Devin:
Big ways.

Tyler:
So that’s typically what our capital stack has looked like.

Devin:
So a pretty straightforward setup then. That’s good. And it’s always … The debt market’s always changing and the bridge stuff totally went away a year ago and now it’s roaring back. And so you evaluate that deal by deal. So you guys are just doing hey if it’s a $3 million equity raise you put it out to your investors with a what 100K minimum and just first come first serve?

Tyler:
Yeah. So we typically do a 50K minimum and it’s a great example. So we just raised in that ballpark about 3.2 million as a 50K minimum and we typically offer a preferred return paid on a monthly basis.

Devin:
Love it.

Tyler:
And a percentage of the upside. And we typically have an incentivization there when we reach a certain internal rate of return, when we outperform projections, then we’re incentivized and that waterfall then goes to a different split. But that’s in an alignment with the long-term relationship, right.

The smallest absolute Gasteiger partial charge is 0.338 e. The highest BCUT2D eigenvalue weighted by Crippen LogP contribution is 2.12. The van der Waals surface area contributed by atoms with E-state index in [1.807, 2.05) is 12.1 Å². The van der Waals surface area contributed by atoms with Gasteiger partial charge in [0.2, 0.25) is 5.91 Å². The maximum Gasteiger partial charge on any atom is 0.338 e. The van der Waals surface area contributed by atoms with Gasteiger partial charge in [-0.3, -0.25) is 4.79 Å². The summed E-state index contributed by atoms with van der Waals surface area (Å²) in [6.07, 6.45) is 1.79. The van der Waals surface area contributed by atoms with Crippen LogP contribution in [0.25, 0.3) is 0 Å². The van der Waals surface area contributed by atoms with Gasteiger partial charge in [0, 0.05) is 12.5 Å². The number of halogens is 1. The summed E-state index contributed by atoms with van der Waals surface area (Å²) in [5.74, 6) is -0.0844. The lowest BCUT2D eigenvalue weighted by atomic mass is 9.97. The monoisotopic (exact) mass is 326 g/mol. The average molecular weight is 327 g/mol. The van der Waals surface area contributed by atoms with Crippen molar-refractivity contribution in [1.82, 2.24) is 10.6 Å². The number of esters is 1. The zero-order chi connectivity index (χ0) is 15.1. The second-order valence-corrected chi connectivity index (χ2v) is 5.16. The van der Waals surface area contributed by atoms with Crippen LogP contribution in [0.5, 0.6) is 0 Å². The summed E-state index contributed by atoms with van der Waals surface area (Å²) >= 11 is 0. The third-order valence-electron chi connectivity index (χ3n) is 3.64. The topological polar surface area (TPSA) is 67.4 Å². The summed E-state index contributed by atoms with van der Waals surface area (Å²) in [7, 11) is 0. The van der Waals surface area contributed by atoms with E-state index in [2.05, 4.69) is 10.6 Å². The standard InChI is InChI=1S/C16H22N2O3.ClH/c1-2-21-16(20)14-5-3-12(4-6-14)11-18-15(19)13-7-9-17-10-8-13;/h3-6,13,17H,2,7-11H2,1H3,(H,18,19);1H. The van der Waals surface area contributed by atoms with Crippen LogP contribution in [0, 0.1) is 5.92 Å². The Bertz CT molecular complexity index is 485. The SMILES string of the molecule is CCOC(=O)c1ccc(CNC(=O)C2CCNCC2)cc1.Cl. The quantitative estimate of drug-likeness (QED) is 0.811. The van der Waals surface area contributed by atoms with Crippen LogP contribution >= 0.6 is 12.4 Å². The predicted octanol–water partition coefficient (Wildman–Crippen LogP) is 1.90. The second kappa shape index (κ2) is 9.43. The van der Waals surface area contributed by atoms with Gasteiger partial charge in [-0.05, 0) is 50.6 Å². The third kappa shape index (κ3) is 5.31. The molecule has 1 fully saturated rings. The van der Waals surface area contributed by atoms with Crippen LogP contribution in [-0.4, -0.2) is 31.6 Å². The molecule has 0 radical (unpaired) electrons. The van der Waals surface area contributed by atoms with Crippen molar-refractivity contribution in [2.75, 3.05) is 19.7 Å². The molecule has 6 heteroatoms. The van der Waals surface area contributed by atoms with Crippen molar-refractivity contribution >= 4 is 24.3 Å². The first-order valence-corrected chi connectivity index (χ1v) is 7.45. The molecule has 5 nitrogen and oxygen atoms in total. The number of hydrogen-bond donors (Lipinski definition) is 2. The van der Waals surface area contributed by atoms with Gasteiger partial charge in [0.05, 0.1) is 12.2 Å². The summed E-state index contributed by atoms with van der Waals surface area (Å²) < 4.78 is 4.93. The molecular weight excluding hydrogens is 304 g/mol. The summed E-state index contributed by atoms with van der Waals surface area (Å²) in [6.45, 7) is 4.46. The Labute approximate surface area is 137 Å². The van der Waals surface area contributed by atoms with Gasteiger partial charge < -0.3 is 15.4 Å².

Devin:
Totally.

Tyler:
We want people to know that we’re incentivized to perform and outperform those projections. And when we do that, we reap those benefits as well and they also participate in that upside. So that’s typically how it’s structured. And for the most part, we like to keep it pretty simple from that perspective.

Devin:
I think that helps. I mean, I’m sure you guys have all types of investors from really savvy guys that are passive investors with 20 deals around the country to that dentist that is the first-time investor going is this even real?

Tyler:
So true.

Devin:
We can all own this apartment complex. And you need to be able to explain to that guy in 30 seconds what the … How it works.

Tyler:
Yes.

Devin:
And so I’ve … It just aired. In fact, I … Every deal we do I feel like our decks and our materials are getting simpler. I think there’s an inclination in the beginning to strut your stuff and oh man, look at all this stuff I know about finance and everything, but sometimes investors are like it’s going over my head, right. What’s the net here? What am I getting every month? How long are we in the deal? What’s it going to do for me overall? What’s it mean for my taxes? What’s in it for me, right?

Tyler:
Exactly right, man.

Devin:
I think-

Tyler:
Simplicity is the ultimate sophistication, right?

Devin:
Absolutely. I mean, any idiot can complicate it and put out 150-page deck that looked like some MBA consultant put it together and it’s just a … It’s confusion, mass confusion. So simplicity is … I love it. It’s actually hard to do and if you could pull it off that’s great. I love it, man. So I mean, you’ve built the team, doing deals, get a team structure together, you’re hosting the podcast. How’s that gone and how long have you been doing that? And what’s the experience as a podcast host been like for you?